General election polls 2017: Final tracker and odds

Ashley Kirk
Theresa May v Jeremy Corbyn - latest polls give PM seven point lead - but who will win?

The final general election 2017 polls - all published before polling booths opened at 7am today - have given a last minute boost to the Conservatives, after a Labour surge that saw the gap close dramatically.

Even YouGov, who have tended to estimate higher Labour support than most pollsters, recorded a three point drop for Jeremy Corbyn's party in their final poll

The campaign has been marked by two terror attacks at London Bridge and Manchester, but neither even seems to have had an impact on the polling.

UK General Election 2017 polling

The gap between the two major parties has narrowed in our poll tracker since the campaign began, however there is still a healthy deficit still left to overcome.

Theresa May's Conservatives end with an average of 43 per cent in our poll tracker, while Labour sit on 36.5 per cent.

According to the latest forecast by the University of East Anglia's Chris Hanretty, the Conservatives would still gain a strong majority in Parliament. 

Thanks to seat gains in the North of England and Scotland, Theresa May would benefit from a swing of 45 seats and end up with 375 MPs in Parliament.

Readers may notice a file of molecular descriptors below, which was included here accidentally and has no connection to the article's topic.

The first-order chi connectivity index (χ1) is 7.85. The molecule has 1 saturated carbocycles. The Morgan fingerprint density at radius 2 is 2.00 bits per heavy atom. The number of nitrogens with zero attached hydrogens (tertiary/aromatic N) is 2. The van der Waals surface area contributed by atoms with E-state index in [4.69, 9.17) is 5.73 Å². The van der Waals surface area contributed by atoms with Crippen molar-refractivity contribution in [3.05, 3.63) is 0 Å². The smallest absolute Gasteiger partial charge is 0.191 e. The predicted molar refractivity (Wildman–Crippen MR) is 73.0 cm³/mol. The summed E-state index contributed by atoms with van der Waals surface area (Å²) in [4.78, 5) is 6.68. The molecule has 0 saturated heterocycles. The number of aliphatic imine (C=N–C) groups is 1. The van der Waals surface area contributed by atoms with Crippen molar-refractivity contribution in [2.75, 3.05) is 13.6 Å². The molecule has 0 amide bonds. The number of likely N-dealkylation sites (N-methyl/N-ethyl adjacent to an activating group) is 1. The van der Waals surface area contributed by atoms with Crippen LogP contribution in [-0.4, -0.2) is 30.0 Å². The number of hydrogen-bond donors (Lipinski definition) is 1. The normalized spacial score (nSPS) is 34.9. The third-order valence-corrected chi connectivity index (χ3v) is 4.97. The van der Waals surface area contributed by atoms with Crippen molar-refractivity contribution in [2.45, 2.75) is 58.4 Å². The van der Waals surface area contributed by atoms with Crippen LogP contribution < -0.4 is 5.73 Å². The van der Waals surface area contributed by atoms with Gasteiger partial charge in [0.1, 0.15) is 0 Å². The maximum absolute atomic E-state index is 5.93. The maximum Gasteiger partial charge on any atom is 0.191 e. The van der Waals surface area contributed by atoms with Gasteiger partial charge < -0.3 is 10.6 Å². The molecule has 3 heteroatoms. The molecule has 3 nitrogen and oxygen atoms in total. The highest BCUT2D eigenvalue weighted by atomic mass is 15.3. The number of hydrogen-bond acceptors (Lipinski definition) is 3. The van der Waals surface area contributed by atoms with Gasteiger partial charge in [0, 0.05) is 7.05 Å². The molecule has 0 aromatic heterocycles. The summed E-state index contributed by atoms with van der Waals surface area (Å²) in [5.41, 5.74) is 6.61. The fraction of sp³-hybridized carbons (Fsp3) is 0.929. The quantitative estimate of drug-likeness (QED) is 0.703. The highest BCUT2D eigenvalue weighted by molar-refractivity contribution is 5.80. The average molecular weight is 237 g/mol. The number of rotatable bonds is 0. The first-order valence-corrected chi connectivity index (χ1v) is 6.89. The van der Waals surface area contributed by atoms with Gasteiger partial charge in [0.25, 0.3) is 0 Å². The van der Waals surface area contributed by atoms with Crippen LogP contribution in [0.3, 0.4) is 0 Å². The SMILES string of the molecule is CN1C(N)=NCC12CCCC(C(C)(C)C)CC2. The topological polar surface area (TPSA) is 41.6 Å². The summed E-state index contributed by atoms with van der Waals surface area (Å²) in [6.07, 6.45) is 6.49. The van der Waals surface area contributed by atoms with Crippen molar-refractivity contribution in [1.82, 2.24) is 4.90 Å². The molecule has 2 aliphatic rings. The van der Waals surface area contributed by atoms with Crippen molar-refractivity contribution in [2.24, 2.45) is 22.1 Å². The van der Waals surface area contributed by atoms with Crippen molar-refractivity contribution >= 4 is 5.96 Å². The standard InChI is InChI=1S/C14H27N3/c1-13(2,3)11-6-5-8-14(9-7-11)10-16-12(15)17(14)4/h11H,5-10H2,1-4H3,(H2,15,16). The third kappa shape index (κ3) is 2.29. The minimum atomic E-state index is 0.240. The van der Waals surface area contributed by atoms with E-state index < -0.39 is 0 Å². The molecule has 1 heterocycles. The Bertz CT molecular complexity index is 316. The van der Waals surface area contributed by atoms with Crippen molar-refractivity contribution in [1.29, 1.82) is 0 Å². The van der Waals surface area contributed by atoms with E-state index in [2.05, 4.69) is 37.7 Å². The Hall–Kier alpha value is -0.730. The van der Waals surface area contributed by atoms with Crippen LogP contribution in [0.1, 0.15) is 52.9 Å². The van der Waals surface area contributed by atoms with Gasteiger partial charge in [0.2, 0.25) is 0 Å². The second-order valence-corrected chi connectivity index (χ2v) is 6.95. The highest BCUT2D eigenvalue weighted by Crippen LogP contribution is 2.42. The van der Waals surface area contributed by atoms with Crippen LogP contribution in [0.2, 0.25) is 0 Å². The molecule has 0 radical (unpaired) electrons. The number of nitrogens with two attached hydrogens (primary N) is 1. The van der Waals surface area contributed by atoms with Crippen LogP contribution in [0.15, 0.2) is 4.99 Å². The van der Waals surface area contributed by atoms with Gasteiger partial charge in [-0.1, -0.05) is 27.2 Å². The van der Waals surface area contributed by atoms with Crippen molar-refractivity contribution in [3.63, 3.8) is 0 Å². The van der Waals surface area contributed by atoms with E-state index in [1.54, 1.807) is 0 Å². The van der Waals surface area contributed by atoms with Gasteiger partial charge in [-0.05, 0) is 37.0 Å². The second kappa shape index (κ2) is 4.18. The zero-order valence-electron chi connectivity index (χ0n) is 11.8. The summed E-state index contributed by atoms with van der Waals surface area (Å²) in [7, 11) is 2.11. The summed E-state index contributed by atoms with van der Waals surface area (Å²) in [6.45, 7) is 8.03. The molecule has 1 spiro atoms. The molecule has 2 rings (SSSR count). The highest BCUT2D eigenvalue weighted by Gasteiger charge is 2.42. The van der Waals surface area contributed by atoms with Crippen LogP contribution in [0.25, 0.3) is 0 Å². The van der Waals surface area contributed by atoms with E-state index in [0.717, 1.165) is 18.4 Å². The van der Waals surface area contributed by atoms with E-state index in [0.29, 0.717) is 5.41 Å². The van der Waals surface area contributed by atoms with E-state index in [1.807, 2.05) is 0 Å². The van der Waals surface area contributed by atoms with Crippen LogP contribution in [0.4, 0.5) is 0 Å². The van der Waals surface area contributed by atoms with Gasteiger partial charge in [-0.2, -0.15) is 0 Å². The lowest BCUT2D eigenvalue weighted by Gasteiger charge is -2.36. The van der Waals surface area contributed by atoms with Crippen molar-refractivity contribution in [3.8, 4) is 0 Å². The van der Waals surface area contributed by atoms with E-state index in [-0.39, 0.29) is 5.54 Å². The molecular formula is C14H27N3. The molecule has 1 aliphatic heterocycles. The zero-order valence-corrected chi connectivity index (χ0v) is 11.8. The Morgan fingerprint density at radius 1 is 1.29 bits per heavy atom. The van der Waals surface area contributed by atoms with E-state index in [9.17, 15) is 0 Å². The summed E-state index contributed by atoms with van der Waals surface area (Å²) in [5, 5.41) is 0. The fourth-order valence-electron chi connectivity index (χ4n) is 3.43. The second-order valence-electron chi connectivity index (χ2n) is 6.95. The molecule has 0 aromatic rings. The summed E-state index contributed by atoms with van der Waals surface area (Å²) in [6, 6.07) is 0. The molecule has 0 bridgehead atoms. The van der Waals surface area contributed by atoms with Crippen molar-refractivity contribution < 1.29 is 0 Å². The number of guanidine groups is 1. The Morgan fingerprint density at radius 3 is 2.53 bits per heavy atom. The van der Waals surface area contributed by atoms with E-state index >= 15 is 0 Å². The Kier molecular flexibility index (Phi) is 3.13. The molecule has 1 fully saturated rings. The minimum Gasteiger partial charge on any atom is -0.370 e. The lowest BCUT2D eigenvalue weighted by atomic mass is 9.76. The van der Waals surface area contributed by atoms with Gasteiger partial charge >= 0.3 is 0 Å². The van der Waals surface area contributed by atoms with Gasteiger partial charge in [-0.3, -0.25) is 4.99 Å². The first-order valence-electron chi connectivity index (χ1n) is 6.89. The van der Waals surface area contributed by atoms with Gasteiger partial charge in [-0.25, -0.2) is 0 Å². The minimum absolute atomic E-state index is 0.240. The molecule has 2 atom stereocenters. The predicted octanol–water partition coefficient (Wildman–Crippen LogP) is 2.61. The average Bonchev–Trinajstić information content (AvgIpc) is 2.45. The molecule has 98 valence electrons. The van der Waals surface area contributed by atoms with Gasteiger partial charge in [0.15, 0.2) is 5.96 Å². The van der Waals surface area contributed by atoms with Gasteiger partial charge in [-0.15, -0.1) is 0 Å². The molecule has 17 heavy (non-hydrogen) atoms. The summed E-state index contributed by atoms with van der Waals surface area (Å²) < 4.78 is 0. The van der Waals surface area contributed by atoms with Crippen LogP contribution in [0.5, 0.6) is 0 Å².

Map: The seats that could swing in the General Election
Proportional map: The seats that could swing in the General Election

How Tories fell, but now look to have recovered

At the start of the campaign some polls had the Tories at almost double the vote share of the Labour Party, indicating that the most likely outcome would be a landslide victory that would increase Theresa May's current working majority of 17 in the House of Commons.

However, May's lead dropped from 17.8 points to below seven, with a poll for The Times last week indicating just a one point gap. 

While most pollsters still give the Tories a clear lead, the party's dwindling advantage was a concern to party headquarters in recent days and led to much last minute scrambling on the campaign trail.